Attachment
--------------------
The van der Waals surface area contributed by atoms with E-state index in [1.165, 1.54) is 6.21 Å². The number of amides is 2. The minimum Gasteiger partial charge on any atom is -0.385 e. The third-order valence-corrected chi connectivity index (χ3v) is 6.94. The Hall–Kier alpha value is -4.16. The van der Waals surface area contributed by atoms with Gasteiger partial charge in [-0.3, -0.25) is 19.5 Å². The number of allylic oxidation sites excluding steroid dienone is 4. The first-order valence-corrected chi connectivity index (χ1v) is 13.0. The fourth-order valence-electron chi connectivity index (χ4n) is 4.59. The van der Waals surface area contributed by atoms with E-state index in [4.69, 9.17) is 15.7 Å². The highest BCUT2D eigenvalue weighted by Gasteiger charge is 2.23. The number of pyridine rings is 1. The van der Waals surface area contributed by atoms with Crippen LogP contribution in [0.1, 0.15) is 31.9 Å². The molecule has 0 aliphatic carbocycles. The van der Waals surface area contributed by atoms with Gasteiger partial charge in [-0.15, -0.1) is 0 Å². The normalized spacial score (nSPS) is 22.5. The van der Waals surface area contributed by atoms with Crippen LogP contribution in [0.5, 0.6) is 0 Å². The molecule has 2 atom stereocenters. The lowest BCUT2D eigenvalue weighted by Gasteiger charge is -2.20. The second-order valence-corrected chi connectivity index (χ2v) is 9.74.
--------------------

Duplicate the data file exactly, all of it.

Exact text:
The van der Waals surface area contributed by atoms with E-state index in [1.165, 1.54) is 6.21 Å². The number of amides is 2. The minimum Gasteiger partial charge on any atom is -0.385 e. The third-order valence-corrected chi connectivity index (χ3v) is 6.94. The Hall–Kier alpha value is -4.16. The van der Waals surface area contributed by atoms with Gasteiger partial charge in [-0.3, -0.25) is 19.5 Å². The number of allylic oxidation sites excluding steroid dienone is 4. The first-order valence-corrected chi connectivity index (χ1v) is 13.0. The fourth-order valence-electron chi connectivity index (χ4n) is 4.59. The van der Waals surface area contributed by atoms with E-state index in [4.69, 9.17) is 15.7 Å². The highest BCUT2D eigenvalue weighted by Gasteiger charge is 2.23. The number of pyridine rings is 1. The van der Waals surface area contributed by atoms with Crippen LogP contribution in [0.1, 0.15) is 31.9 Å². The molecule has 0 aliphatic carbocycles. The van der Waals surface area contributed by atoms with Gasteiger partial charge in [-0.15, -0.1) is 0 Å². The normalized spacial score (nSPS) is 22.5. The van der Waals surface area contributed by atoms with Crippen LogP contribution in [0.5, 0.6) is 0 Å². The molecule has 2 atom stereocenters. The lowest BCUT2D eigenvalue weighted by Gasteiger charge is -2.20. The second-order valence-corrected chi connectivity index (χ2v) is 9.74.